2.2. Field Emission Lamp Construction. CNFs were grown by bombarding a grassy carbon substrate with [Ar.sup.+] at room temperature [30-32]. The ion beam, which had a diameter of 6 cm, was set at an incident angle of 45[degrees] and energy of 1keV, respectively. The length and diameter of CNFs were 0.3-2 and 20 mm, respectively, with an approximate density of 5 x [10.sup.8] [cm.sup.-2]. Figure 1 shows the schematic of the lamp. In addition to the CNFs and the thin film, the lamp contained two copper mesh electrodes with a mesh width of 0.1 mm. Two teflon spacer plates were used to prevent short circuits and provide space for electron acceleration. A 200 [micro]m thick spacer was placed between CNFs and a copper electrode and a 5 mm thick spacer was placed between the two copper electrodes. In this lamp, electrons were emitted from CNFs using the extraction voltage and accelerated toward the thin film using the acceleration voltage. VUV CL from the [Nd.sup.3+] : Lu[F.sub.3] thin film was emitted through the substrate. A substrate with high transmittance in the VUV region was needed to output light efficiently and MgF2, which exhibited 94% transmittance at 180 nm, satisfied this condition. The lamp benefited from a low power consumption and reduced thermal effects when the field electron emitters were used as cold cathodes [33,34]. The lamp was operated in the vacuum chamber at an average pressure of 8 x [10.sup.-5] Pa.

3. Results and Discussion

The thickness and surface morphology of the [Nd.sup.3+] : Lu[F.sub.3] thin film was investigated by using scanning electron microscopy (SEM). The thin film contained some droplets with cracks that originate from structural phase transitions. In contrast, the uniform layer was about 15 nm thick without any cracks. The crystallographic properties were also evaluated by using X-ray diffraction. The high and sharp diffraction patterns indicated the well crystallization of the thin film. The detailed data of these evaluations are described in [29].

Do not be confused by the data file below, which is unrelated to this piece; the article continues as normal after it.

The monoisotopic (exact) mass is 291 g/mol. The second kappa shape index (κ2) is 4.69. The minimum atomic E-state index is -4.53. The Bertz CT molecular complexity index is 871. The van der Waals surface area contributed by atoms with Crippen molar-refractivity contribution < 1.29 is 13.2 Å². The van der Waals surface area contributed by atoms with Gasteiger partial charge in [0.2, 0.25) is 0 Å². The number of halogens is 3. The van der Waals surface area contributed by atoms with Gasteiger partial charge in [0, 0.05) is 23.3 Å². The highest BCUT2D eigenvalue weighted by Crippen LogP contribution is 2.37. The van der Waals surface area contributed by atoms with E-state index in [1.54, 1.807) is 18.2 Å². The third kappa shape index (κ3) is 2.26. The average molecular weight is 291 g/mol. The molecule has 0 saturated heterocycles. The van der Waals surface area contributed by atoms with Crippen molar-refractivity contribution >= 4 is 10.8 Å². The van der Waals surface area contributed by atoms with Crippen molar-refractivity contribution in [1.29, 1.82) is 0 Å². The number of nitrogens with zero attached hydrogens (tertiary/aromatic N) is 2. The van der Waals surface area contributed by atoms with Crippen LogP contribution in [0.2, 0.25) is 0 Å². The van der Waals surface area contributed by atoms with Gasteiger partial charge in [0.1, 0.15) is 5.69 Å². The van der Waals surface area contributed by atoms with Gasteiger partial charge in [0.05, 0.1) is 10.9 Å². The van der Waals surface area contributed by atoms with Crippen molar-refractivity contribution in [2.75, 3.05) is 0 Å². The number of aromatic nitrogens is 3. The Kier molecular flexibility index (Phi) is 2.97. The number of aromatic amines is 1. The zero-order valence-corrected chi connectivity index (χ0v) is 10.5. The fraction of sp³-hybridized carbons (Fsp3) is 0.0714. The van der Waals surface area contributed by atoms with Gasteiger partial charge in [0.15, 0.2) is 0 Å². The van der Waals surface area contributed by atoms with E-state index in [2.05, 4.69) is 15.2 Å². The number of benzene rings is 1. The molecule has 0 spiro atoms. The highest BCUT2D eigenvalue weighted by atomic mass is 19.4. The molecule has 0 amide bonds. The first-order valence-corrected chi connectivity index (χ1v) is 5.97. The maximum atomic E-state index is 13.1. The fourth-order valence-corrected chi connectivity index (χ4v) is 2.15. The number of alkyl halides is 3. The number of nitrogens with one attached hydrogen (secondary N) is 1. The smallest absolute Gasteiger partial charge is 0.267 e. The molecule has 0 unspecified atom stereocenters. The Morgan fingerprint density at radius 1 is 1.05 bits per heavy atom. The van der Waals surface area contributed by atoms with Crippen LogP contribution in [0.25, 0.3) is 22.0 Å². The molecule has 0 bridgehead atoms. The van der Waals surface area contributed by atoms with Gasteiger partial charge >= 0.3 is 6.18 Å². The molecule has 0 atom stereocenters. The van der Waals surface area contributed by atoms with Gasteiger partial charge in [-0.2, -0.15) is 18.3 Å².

Figure 2 shows the CL spectra of the [Nd.sup.3+] : Lu[F.sub.3] thin film at different acceleration voltages ranging from 1 to 20 kV. The electron beam current was kept at 600 pA during the CL measurements. The spectra showed a dominant peak in the VUV region at 179 nm and two additional emission peaks at 223 and 255 nm, which are consistent with the emission peaks observed for [Nd.sup.3+] :Lu[F.sub.3] single crystals [17]. These results show that although the PLD target was obtained by pressing Nd[F.sub.3] and Lu[F.sub.3] powders together (undoped material), [Nd.sup.3+] acted as a dopant for Lu[F.sub.3] and a luminescent center in the thin film.

The influence of the acceleration voltage on the CL intensity of the [Nd.sup.3+]: Lu[F.sub.3] thin film at 180 nm was also investigated as shown in Figure 3. The CL intensity increased with increasing acceleration voltage before saturation at 25 kV. This result suggests that incident electrons passed through the thin film before giving all their energy to the thin film at 25 kV.

The emission spectra of the lamp were measured at different acceleration voltages ranging from 1 to 2.5 kV. The extraction voltage was kept at 600 V during the measurements. The emission spectra (Figure 4) presented a dominant peak in the VUV region at 180 nm and two additional peaks at 225 and 255 nm. These spectra closely matched the emission spectra obtained for the [Nd.sup.3+] : Lu[F.sub.3] thin film.

The influence of the acceleration voltage on the CL intensity of the lamp at 180 nm was evaluated. The CL intensity (Figure 5) showed a nonlinear dependence on the acceleration voltage, which was attributed to an increase of the electron diffusion region in the thin film. The output power of this lamp may amount to several microwatts because [Nd.sup.3+]: Lu[F.sub.3] and KMgF3 show quasiequivalent conversion efficiencies [16]. An increase in acceleration voltage may therefore efficiently enhance the output power of this lamp.